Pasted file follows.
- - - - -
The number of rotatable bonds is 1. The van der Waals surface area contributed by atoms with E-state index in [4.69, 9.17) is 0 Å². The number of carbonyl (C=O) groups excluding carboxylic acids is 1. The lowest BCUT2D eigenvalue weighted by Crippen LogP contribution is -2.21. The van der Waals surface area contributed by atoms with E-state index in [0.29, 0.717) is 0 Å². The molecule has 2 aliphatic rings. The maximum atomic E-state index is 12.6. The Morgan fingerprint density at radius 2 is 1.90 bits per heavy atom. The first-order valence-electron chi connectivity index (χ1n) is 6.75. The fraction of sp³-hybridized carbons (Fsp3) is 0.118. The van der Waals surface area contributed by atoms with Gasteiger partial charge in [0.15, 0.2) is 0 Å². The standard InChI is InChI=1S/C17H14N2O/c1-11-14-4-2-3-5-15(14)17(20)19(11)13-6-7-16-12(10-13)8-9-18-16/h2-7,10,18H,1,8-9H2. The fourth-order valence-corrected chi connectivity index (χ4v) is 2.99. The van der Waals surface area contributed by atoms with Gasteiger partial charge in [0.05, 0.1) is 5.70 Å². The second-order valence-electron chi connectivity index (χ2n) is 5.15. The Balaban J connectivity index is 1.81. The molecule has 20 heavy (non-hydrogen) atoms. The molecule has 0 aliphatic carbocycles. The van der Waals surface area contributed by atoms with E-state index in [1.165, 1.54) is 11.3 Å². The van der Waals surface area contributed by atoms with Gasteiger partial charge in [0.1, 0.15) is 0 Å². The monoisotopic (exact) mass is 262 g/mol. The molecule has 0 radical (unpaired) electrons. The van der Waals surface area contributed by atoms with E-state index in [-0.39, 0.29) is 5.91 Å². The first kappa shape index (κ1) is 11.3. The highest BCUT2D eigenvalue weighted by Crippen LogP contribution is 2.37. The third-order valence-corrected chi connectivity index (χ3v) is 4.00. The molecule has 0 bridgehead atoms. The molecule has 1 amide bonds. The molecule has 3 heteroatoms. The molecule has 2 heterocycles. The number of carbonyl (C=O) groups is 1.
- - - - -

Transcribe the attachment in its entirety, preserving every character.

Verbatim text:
The number of rotatable bonds is 1. The van der Waals surface area contributed by atoms with E-state index in [4.69, 9.17) is 0 Å². The number of carbonyl (C=O) groups excluding carboxylic acids is 1. The lowest BCUT2D eigenvalue weighted by Crippen LogP contribution is -2.21. The van der Waals surface area contributed by atoms with E-state index in [0.29, 0.717) is 0 Å². The molecule has 2 aliphatic rings. The maximum atomic E-state index is 12.6. The Morgan fingerprint density at radius 2 is 1.90 bits per heavy atom. The first-order valence-electron chi connectivity index (χ1n) is 6.75. The fraction of sp³-hybridized carbons (Fsp3) is 0.118. The van der Waals surface area contributed by atoms with Gasteiger partial charge in [0.15, 0.2) is 0 Å². The standard InChI is InChI=1S/C17H14N2O/c1-11-14-4-2-3-5-15(14)17(20)19(11)13-6-7-16-12(10-13)8-9-18-16/h2-7,10,18H,1,8-9H2. The fourth-order valence-corrected chi connectivity index (χ4v) is 2.99. The van der Waals surface area contributed by atoms with Gasteiger partial charge in [0.05, 0.1) is 5.70 Å². The second-order valence-electron chi connectivity index (χ2n) is 5.15. The Balaban J connectivity index is 1.81. The molecule has 20 heavy (non-hydrogen) atoms. The molecule has 0 aliphatic carbocycles. The van der Waals surface area contributed by atoms with E-state index in [1.165, 1.54) is 11.3 Å². The van der Waals surface area contributed by atoms with Gasteiger partial charge in [0.1, 0.15) is 0 Å². The monoisotopic (exact) mass is 262 g/mol. The molecule has 0 radical (unpaired) electrons. The van der Waals surface area contributed by atoms with E-state index in [-0.39, 0.29) is 5.91 Å². The first kappa shape index (κ1) is 11.3. The highest BCUT2D eigenvalue weighted by Crippen LogP contribution is 2.37. The third-order valence-corrected chi connectivity index (χ3v) is 4.00. The molecule has 0 bridgehead atoms. The molecule has 1 amide bonds. The molecule has 3 heteroatoms. The molecule has 2 heterocycles. The number of carbonyl (C=O) groups is 1.